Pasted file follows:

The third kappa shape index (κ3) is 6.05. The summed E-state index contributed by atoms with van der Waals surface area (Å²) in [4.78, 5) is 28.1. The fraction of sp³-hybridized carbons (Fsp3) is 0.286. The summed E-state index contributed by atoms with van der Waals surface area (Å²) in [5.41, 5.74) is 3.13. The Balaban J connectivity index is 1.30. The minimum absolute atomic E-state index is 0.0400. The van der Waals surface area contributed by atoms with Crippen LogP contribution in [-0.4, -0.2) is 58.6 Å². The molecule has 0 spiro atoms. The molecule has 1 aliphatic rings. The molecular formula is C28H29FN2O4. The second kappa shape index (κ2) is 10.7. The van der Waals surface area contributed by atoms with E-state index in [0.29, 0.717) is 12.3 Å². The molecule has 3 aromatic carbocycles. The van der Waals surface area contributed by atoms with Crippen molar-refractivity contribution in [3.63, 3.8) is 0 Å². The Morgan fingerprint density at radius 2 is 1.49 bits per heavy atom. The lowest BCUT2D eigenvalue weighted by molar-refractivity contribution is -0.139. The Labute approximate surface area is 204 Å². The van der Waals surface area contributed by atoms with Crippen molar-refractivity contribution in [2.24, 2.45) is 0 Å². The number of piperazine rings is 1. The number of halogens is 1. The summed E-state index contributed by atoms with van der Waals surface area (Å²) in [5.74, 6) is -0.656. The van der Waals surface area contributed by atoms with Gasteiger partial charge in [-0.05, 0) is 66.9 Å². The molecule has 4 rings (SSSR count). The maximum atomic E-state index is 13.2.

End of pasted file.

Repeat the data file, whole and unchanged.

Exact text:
The third kappa shape index (κ3) is 6.05. The summed E-state index contributed by atoms with van der Waals surface area (Å²) in [4.78, 5) is 28.1. The fraction of sp³-hybridized carbons (Fsp3) is 0.286. The summed E-state index contributed by atoms with van der Waals surface area (Å²) in [5.41, 5.74) is 3.13. The Balaban J connectivity index is 1.30. The minimum absolute atomic E-state index is 0.0400. The van der Waals surface area contributed by atoms with Crippen LogP contribution in [-0.4, -0.2) is 58.6 Å². The molecule has 0 spiro atoms. The molecule has 1 aliphatic rings. The molecular formula is C28H29FN2O4. The second kappa shape index (κ2) is 10.7. The van der Waals surface area contributed by atoms with E-state index in [0.29, 0.717) is 12.3 Å². The molecule has 3 aromatic carbocycles. The van der Waals surface area contributed by atoms with Crippen molar-refractivity contribution in [3.63, 3.8) is 0 Å². The Morgan fingerprint density at radius 2 is 1.49 bits per heavy atom. The lowest BCUT2D eigenvalue weighted by molar-refractivity contribution is -0.139. The Labute approximate surface area is 204 Å². The van der Waals surface area contributed by atoms with Crippen molar-refractivity contribution in [2.24, 2.45) is 0 Å². The number of piperazine rings is 1. The number of halogens is 1. The summed E-state index contributed by atoms with van der Waals surface area (Å²) in [5.74, 6) is -0.656. The van der Waals surface area contributed by atoms with Gasteiger partial charge in [-0.05, 0) is 66.9 Å². The molecule has 4 rings (SSSR count). The maximum atomic E-state index is 13.2.